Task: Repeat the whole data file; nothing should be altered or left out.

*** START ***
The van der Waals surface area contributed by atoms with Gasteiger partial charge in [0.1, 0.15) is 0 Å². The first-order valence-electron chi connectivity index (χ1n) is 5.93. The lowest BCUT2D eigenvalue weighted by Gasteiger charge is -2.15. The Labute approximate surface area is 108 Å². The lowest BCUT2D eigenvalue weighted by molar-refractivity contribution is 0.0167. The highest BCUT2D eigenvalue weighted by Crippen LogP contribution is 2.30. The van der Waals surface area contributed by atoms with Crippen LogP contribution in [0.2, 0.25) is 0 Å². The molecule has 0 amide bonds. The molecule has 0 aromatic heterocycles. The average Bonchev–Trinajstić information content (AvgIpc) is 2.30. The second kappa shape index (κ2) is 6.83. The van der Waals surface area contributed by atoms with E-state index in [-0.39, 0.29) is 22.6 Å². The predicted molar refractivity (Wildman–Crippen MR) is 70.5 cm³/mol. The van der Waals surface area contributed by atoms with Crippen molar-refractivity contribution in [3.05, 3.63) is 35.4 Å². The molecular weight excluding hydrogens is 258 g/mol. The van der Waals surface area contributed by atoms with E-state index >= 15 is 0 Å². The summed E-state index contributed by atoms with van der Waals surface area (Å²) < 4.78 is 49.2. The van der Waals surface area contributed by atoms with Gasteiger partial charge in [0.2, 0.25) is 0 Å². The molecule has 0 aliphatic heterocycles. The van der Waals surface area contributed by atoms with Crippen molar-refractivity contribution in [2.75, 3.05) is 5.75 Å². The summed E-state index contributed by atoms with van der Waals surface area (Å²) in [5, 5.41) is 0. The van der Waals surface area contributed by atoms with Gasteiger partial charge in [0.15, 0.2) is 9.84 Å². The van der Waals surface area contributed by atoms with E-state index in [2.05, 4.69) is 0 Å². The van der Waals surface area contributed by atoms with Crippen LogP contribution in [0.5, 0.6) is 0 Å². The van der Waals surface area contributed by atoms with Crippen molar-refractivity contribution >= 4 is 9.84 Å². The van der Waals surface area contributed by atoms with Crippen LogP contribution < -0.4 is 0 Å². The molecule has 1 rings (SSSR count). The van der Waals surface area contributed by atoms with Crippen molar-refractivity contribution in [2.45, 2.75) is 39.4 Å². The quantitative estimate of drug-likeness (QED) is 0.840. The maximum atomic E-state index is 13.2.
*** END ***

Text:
The van der Waals surface area contributed by atoms with Gasteiger partial charge in [0.1, 0.15) is 0 Å². The first-order valence-electron chi connectivity index (χ1n) is 5.93. The lowest BCUT2D eigenvalue weighted by Gasteiger charge is -2.15. The Labute approximate surface area is 108 Å². The lowest BCUT2D eigenvalue weighted by molar-refractivity contribution is 0.0167. The highest BCUT2D eigenvalue weighted by Crippen LogP contribution is 2.30. The van der Waals surface area contributed by atoms with Crippen LogP contribution in [0.2, 0.25) is 0 Å². The molecule has 0 amide bonds. The molecule has 0 aromatic heterocycles. The average Bonchev–Trinajstić information content (AvgIpc) is 2.30. The second kappa shape index (κ2) is 6.83. The van der Waals surface area contributed by atoms with E-state index in [-0.39, 0.29) is 22.6 Å². The predicted molar refractivity (Wildman–Crippen MR) is 70.5 cm³/mol. The van der Waals surface area contributed by atoms with Crippen molar-refractivity contribution in [3.05, 3.63) is 35.4 Å². The molecular weight excluding hydrogens is 258 g/mol. The van der Waals surface area contributed by atoms with E-state index >= 15 is 0 Å². The summed E-state index contributed by atoms with van der Waals surface area (Å²) < 4.78 is 49.2. The van der Waals surface area contributed by atoms with Gasteiger partial charge in [0.2, 0.25) is 0 Å². The molecule has 0 aliphatic heterocycles. The van der Waals surface area contributed by atoms with Crippen molar-refractivity contribution in [2.75, 3.05) is 5.75 Å². The summed E-state index contributed by atoms with van der Waals surface area (Å²) in [5, 5.41) is 0. The van der Waals surface area contributed by atoms with Gasteiger partial charge in [0.15, 0.2) is 9.84 Å². The van der Waals surface area contributed by atoms with E-state index in [2.05, 4.69) is 0 Å². The van der Waals surface area contributed by atoms with Crippen LogP contribution in [0.5, 0.6) is 0 Å². The van der Waals surface area contributed by atoms with Crippen molar-refractivity contribution >= 4 is 9.84 Å². The van der Waals surface area contributed by atoms with Crippen LogP contribution < -0.4 is 0 Å². The molecule has 1 rings (SSSR count). The van der Waals surface area contributed by atoms with Crippen molar-refractivity contribution in [2.45, 2.75) is 39.4 Å². The quantitative estimate of drug-likeness (QED) is 0.840. The maximum atomic E-state index is 13.2.